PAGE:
The U.S. plans to launch a program to train health care workers in Mozambique in an effort to strengthen the country's health system and fight HIV/AIDS and malaria, Mozambican Health Minister Ivo Garrido announced Wednesday after a meeting with HHS Secretary Mike Leavitt and Mozambican President Armando Guebuza, AIM/AllAfrica.com reports.
Leavitt and several U.S. officials are on a 10-day tour of four African countries to highlight programs funded by the President's Emergency Plan for AIDS Relief and the President's Malaria Initiative. Their first stop was South Africa, and they also plan to visit Rwanda and Tanzania.
Guebuza and Leavitt at the meeting discussed Mozambique's health infrastructure and ways to strengthen collaboration on health issues between the two countries. Garrido did not disclose further details on the training program but said priority will be given to health professionals working in rural areas in Mozambique.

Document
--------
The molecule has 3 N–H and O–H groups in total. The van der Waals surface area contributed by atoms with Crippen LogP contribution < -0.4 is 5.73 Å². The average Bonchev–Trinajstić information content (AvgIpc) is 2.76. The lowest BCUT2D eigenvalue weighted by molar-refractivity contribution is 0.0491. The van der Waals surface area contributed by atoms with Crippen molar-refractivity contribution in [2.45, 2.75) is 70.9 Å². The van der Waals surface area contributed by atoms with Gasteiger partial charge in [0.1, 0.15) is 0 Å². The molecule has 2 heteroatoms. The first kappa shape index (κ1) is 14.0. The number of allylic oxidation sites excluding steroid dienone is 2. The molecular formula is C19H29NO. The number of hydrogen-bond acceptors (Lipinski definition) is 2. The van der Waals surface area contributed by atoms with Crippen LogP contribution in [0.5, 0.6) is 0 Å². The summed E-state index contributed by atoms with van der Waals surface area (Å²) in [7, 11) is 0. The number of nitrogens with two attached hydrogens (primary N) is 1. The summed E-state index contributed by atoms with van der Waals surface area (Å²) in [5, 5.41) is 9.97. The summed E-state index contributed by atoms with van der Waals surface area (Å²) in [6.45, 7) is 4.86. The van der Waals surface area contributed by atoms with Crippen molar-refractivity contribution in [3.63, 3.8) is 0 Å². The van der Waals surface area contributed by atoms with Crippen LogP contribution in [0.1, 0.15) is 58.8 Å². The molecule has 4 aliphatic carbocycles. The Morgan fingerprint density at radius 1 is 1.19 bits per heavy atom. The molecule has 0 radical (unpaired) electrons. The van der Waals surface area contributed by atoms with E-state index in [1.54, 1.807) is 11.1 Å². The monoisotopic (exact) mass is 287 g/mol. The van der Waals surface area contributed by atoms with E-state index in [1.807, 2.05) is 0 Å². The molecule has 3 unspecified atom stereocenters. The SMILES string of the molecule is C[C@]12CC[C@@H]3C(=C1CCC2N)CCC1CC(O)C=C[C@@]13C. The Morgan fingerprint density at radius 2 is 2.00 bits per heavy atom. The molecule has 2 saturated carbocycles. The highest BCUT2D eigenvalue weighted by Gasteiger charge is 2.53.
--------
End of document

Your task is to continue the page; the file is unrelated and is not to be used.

"We believe that we can do a lot more in this area, being the reason our discussions gravitated around issues such as training of human recourses," Garrido said.
Mozambique has a total of about 800 doctors, and there is about one doctor for every 24,000 residents, according to Garrido. This ratio is "frankly bad, when we consider that on average the developed countries have one doctor for less than 1,000 inhabitants," he said.
Leavitt expressed his support for the country's efforts to fight HIV/AIDS and malaria, emphasizing that discussions held with Mozambican authorities will help both countries work together more closely. Current estimates show that Mozambique has an HIV/AIDS prevalence of 16.2%, and malaria is responsible for more than 40% of outpatient visits and 30% of deaths among people admitted to hospitals in the country.
Source: Kaiser Family Foundation